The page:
WASHINGTON Nov 7 Timothy Massad, the Treasury
official who leads the U.S. bank bailout program, is about to be
selected as the new chair of the country's derivatives
regulator, a source familiar with the matter said.
In nominating Massad as chairman of the Commodity Futures
Trading Commission, President Barack Obama would pick someone
who has earned his spurs during the 2007-09 financial crisis as
head of the $700 billion Troubled Asset Relief Program.
The nomination would be a last-minute solution to avoid a
leadership vacuum at the CFTC, which saw its powers vastly
expanded after the crisis, when it was put in charge of the $630
trillion swaps market.
The Treasury declined comment. The White House did not
immediately return a request for comment. If nominated, Massad
would still need to be confirmed by Congress.
Chairman Gary Gensler's term at the agency finishes on Jan.
3 of next year, but the agency still faces a big task in
finishing many of the rules under the 2010 Dodd-Frank act to
reform Wall Street's investment banks.
An earlier contender for the job, Amanda Renteria, a former
chief of staff for Senator Debbie Stabenow, the head of the
Senate Agriculture Committee, withdrew her name in July, saying
she was returning to California.
The last-minute search risked leaving the CFTC rudderless
just as it starts overseeing vast new markets and is rushing to
write crucial new regulations such as the Volcker rule, which
bars banks from gambling with their own money.
The Treasury said last month that Massad would leave his
post later this fall, although without elaborating. Because he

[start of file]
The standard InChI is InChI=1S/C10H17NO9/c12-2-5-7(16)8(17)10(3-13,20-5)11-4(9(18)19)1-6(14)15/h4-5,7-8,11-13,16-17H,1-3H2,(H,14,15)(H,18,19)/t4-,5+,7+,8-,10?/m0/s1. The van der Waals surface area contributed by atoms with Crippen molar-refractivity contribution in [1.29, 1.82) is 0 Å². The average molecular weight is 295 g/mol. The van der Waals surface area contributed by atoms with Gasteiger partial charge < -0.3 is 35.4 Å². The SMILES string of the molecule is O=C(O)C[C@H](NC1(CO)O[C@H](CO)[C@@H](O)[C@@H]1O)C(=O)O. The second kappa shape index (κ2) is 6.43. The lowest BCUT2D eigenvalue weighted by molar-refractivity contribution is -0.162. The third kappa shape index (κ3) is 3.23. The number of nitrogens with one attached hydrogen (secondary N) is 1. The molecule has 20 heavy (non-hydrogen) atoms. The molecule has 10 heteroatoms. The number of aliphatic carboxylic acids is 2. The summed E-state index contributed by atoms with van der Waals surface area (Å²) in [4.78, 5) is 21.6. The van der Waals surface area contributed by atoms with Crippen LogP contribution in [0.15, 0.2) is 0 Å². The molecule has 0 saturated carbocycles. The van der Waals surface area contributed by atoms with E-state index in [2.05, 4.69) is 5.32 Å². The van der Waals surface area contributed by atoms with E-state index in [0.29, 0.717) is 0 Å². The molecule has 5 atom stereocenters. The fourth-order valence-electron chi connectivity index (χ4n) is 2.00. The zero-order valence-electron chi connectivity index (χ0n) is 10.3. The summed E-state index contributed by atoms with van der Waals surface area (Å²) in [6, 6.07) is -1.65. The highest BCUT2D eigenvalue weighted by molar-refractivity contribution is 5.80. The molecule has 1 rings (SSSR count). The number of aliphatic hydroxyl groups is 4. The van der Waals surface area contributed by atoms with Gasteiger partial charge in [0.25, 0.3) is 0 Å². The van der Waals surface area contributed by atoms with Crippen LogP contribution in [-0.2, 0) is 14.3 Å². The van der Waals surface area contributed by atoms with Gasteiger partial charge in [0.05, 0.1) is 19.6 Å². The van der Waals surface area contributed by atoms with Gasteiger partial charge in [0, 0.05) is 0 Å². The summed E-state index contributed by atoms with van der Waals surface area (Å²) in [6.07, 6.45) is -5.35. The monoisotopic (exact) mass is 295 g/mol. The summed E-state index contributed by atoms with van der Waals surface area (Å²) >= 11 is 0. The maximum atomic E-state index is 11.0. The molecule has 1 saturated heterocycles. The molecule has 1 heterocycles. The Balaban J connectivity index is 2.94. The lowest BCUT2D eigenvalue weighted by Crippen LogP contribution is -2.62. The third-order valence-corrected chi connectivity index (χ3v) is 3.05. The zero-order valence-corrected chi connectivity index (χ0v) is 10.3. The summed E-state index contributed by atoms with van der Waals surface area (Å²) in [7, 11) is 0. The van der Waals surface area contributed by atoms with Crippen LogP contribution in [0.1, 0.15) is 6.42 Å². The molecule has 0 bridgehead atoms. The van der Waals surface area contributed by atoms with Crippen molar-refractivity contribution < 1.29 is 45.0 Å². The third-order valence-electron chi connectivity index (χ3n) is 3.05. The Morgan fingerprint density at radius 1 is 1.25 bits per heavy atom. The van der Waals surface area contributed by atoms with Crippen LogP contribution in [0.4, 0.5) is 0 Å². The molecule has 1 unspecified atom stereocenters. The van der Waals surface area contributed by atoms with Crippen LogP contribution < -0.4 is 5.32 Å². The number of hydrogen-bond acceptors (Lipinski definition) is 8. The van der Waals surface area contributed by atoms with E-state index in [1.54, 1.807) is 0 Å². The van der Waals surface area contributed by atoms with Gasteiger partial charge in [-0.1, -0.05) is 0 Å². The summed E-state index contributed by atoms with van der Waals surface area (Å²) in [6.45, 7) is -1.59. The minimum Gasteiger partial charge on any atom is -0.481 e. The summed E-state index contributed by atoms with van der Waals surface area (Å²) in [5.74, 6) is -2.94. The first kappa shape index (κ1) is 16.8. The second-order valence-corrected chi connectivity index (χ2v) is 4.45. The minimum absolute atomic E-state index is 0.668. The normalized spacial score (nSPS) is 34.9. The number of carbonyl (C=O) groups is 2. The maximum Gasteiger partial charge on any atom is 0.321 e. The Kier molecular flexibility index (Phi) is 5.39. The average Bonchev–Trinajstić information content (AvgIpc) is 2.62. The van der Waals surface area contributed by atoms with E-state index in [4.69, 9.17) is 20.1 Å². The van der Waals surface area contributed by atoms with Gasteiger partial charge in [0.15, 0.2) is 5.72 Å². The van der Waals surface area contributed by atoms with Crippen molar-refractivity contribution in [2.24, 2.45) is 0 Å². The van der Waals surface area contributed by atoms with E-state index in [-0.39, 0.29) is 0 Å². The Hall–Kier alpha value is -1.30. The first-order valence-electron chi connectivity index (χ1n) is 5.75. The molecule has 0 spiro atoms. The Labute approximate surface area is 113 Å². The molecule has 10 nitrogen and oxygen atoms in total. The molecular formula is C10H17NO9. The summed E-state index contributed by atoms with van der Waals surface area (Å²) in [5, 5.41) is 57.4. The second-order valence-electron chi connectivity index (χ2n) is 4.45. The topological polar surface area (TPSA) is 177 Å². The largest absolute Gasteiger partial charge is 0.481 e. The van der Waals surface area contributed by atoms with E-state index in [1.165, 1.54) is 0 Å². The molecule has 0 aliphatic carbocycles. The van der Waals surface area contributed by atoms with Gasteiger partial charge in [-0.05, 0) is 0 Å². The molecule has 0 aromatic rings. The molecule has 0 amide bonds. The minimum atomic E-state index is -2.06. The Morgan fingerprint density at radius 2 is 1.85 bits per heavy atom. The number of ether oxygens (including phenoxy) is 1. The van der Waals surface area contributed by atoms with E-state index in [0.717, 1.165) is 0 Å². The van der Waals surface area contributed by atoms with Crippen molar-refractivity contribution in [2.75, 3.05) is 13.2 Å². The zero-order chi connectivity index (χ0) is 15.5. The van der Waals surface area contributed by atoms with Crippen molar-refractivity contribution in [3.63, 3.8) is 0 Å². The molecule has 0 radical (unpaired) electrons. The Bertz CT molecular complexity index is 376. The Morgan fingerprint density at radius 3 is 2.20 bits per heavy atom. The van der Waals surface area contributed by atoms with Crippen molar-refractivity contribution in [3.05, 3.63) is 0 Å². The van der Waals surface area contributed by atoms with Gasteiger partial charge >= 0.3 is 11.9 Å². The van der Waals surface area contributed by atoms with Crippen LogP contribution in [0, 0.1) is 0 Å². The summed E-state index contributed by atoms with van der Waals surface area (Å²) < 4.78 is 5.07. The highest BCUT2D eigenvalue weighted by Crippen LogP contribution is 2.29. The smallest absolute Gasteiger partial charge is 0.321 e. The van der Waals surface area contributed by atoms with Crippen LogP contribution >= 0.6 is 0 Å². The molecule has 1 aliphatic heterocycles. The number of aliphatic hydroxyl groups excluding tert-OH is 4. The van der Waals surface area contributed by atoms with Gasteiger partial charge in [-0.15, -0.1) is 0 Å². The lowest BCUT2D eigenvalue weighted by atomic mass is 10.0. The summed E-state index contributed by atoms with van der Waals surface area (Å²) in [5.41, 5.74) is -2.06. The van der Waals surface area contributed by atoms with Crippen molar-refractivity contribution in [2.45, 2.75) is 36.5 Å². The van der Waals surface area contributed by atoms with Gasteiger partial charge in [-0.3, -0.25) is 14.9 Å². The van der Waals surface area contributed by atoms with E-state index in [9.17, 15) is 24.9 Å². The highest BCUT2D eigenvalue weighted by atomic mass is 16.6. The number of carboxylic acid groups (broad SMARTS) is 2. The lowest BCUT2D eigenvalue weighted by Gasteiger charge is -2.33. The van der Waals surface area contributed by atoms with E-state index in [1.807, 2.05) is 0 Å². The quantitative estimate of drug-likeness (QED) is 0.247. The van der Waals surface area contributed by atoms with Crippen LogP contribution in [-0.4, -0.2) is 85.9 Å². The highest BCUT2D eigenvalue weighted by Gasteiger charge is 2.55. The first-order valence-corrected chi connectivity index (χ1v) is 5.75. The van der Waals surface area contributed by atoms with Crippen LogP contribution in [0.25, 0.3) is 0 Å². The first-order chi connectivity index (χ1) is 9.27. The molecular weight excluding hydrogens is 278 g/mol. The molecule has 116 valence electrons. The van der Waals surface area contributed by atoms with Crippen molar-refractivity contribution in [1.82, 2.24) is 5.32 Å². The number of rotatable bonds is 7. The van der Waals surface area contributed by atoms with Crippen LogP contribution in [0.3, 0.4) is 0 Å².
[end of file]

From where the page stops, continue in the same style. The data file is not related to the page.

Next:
is already in a senior government position, lobbyists said at
the time that any vetting process could move quickly.
Massad was a partner at New York-based law firm Cravath,
Swaine & Moore LLP for 17 years. While on leave from the firm in
late 2008 and early 2009, he was also a special legal adviser to
a congressional panel on economic stability.
He joined the Treasury in May 2009 as the chief counsel for
the Office of Financial Stability.
Massad took over the TARP program three years ago, and has
been working most recently to unwind investments the Treasury
made during the financial crisis.
TARP, enacted in October 2008, was used to prevent a
collapse of the U.S. financial system. It injected capital into
hundreds of banks, including Goldman Sachs Group Inc,
Citigroup Inc and Bank of America Corp and was
used to bailout insurer American International Group Inc
Obama was also expected to soon fill another top role at the
agency, lobbyists and other agency watchers said this week,
after Democratic Commissioner Bart Chilton unexpectedly
announced his departure at a meeting this week.
Sharon Bowen, a partner at law firm Latham & Watkins in New
York, was being vetted as a successor and her name and Massad's
would be made public soon, these people said.
Chris Giancarlo, a senior manager at New-York based
derivatives broker GFI Group Inc, still has to be
confirmed by the Senate after Obama nominated him to fill a
third, Republican, position at the CFTC.